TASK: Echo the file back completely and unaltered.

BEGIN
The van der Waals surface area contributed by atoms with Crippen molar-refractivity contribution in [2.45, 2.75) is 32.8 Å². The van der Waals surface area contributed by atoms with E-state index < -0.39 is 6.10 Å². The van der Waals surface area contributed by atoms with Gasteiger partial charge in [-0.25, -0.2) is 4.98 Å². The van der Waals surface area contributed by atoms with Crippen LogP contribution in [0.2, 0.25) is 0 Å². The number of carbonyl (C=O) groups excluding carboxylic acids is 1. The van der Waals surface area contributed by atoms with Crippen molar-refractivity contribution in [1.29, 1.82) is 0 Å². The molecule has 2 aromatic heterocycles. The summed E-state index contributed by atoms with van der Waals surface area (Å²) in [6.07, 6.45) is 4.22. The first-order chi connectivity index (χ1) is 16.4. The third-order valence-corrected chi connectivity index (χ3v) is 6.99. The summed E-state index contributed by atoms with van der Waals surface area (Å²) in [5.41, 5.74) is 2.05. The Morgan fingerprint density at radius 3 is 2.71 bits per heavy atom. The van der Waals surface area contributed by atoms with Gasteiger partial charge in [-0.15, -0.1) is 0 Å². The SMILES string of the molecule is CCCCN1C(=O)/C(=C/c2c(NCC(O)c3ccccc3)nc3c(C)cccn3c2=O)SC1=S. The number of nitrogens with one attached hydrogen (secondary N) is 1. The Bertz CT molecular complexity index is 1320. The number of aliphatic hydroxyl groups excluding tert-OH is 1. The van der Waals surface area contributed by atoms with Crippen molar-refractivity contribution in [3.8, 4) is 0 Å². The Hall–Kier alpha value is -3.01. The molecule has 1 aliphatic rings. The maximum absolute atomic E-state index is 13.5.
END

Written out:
The van der Waals surface area contributed by atoms with Crippen molar-refractivity contribution in [2.45, 2.75) is 32.8 Å². The van der Waals surface area contributed by atoms with E-state index < -0.39 is 6.10 Å². The van der Waals surface area contributed by atoms with Gasteiger partial charge in [-0.25, -0.2) is 4.98 Å². The van der Waals surface area contributed by atoms with Crippen LogP contribution in [0.2, 0.25) is 0 Å². The number of carbonyl (C=O) groups excluding carboxylic acids is 1. The van der Waals surface area contributed by atoms with Crippen molar-refractivity contribution in [1.29, 1.82) is 0 Å². The molecule has 2 aromatic heterocycles. The summed E-state index contributed by atoms with van der Waals surface area (Å²) in [6.07, 6.45) is 4.22. The first-order chi connectivity index (χ1) is 16.4. The third-order valence-corrected chi connectivity index (χ3v) is 6.99. The summed E-state index contributed by atoms with van der Waals surface area (Å²) in [5.41, 5.74) is 2.05. The Morgan fingerprint density at radius 3 is 2.71 bits per heavy atom. The van der Waals surface area contributed by atoms with Gasteiger partial charge in [-0.15, -0.1) is 0 Å². The SMILES string of the molecule is CCCCN1C(=O)/C(=C/c2c(NCC(O)c3ccccc3)nc3c(C)cccn3c2=O)SC1=S. The number of nitrogens with one attached hydrogen (secondary N) is 1. The Bertz CT molecular complexity index is 1320. The number of aliphatic hydroxyl groups excluding tert-OH is 1. The van der Waals surface area contributed by atoms with Crippen molar-refractivity contribution in [3.8, 4) is 0 Å². The Hall–Kier alpha value is -3.01. The molecule has 1 aliphatic rings. The maximum absolute atomic E-state index is 13.5.